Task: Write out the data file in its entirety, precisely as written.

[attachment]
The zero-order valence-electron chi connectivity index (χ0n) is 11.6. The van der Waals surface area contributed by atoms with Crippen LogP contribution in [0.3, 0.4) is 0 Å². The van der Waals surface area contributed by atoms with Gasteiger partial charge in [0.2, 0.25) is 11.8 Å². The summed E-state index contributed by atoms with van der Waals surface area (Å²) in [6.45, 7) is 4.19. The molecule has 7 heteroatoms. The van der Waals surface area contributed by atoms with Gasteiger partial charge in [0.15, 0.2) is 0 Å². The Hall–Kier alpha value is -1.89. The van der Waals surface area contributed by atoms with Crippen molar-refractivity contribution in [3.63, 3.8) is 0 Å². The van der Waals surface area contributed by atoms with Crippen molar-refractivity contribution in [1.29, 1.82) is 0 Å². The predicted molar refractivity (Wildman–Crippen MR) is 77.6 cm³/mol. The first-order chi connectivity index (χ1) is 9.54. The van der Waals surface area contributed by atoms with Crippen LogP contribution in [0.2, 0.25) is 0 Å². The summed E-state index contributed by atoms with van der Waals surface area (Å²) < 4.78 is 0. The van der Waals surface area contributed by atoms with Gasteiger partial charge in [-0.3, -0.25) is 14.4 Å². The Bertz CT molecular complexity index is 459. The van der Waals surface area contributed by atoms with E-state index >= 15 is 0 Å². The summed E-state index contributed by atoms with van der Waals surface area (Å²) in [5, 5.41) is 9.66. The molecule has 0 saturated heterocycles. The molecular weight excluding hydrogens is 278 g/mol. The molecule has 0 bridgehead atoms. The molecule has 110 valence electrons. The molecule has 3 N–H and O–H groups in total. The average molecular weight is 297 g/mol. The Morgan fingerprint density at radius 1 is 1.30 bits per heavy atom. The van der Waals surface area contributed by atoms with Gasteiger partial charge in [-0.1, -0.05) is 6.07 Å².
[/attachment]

The zero-order valence-electron chi connectivity index (χ0n) is 11.6. The van der Waals surface area contributed by atoms with Crippen LogP contribution in [0.3, 0.4) is 0 Å². The van der Waals surface area contributed by atoms with Gasteiger partial charge in [0.2, 0.25) is 11.8 Å². The summed E-state index contributed by atoms with van der Waals surface area (Å²) in [6.45, 7) is 4.19. The molecule has 7 heteroatoms. The van der Waals surface area contributed by atoms with Gasteiger partial charge in [0.15, 0.2) is 0 Å². The Hall–Kier alpha value is -1.89. The van der Waals surface area contributed by atoms with Crippen molar-refractivity contribution in [3.63, 3.8) is 0 Å². The van der Waals surface area contributed by atoms with Crippen molar-refractivity contribution in [1.29, 1.82) is 0 Å². The predicted molar refractivity (Wildman–Crippen MR) is 77.6 cm³/mol. The first-order chi connectivity index (χ1) is 9.54. The van der Waals surface area contributed by atoms with Crippen LogP contribution in [0.2, 0.25) is 0 Å². The summed E-state index contributed by atoms with van der Waals surface area (Å²) < 4.78 is 0. The van der Waals surface area contributed by atoms with Gasteiger partial charge in [-0.3, -0.25) is 14.4 Å². The Bertz CT molecular complexity index is 459. The van der Waals surface area contributed by atoms with E-state index >= 15 is 0 Å². The summed E-state index contributed by atoms with van der Waals surface area (Å²) in [5, 5.41) is 9.66. The molecule has 0 saturated heterocycles. The molecular weight excluding hydrogens is 278 g/mol. The molecule has 0 bridgehead atoms. The molecule has 110 valence electrons. The molecule has 3 N–H and O–H groups in total. The average molecular weight is 297 g/mol. The Morgan fingerprint density at radius 1 is 1.30 bits per heavy atom. The van der Waals surface area contributed by atoms with Gasteiger partial charge in [-0.1, -0.05) is 6.07 Å².